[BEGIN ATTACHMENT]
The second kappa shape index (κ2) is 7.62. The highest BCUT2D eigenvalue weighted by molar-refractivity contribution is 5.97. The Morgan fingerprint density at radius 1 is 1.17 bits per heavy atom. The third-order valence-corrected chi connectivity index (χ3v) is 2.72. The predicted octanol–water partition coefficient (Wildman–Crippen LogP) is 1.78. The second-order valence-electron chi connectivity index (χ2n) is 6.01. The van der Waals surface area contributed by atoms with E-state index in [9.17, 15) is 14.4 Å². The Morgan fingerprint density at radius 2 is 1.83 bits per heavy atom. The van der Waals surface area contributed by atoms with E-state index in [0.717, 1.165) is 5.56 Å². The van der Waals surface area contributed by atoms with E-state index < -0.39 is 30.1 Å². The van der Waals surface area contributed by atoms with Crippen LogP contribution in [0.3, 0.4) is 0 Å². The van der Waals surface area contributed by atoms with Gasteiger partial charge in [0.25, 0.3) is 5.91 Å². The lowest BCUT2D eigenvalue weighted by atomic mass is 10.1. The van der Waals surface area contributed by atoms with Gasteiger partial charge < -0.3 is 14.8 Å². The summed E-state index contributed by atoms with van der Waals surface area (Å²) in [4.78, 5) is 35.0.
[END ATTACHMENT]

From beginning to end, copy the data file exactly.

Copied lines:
The second kappa shape index (κ2) is 7.62. The highest BCUT2D eigenvalue weighted by molar-refractivity contribution is 5.97. The Morgan fingerprint density at radius 1 is 1.17 bits per heavy atom. The third-order valence-corrected chi connectivity index (χ3v) is 2.72. The predicted octanol–water partition coefficient (Wildman–Crippen LogP) is 1.78. The second-order valence-electron chi connectivity index (χ2n) is 6.01. The van der Waals surface area contributed by atoms with E-state index in [9.17, 15) is 14.4 Å². The Morgan fingerprint density at radius 2 is 1.83 bits per heavy atom. The van der Waals surface area contributed by atoms with E-state index in [0.717, 1.165) is 5.56 Å². The van der Waals surface area contributed by atoms with E-state index < -0.39 is 30.1 Å². The van der Waals surface area contributed by atoms with Crippen LogP contribution in [0.3, 0.4) is 0 Å². The van der Waals surface area contributed by atoms with Gasteiger partial charge in [0.25, 0.3) is 5.91 Å². The lowest BCUT2D eigenvalue weighted by atomic mass is 10.1. The van der Waals surface area contributed by atoms with Gasteiger partial charge < -0.3 is 14.8 Å². The summed E-state index contributed by atoms with van der Waals surface area (Å²) in [4.78, 5) is 35.0.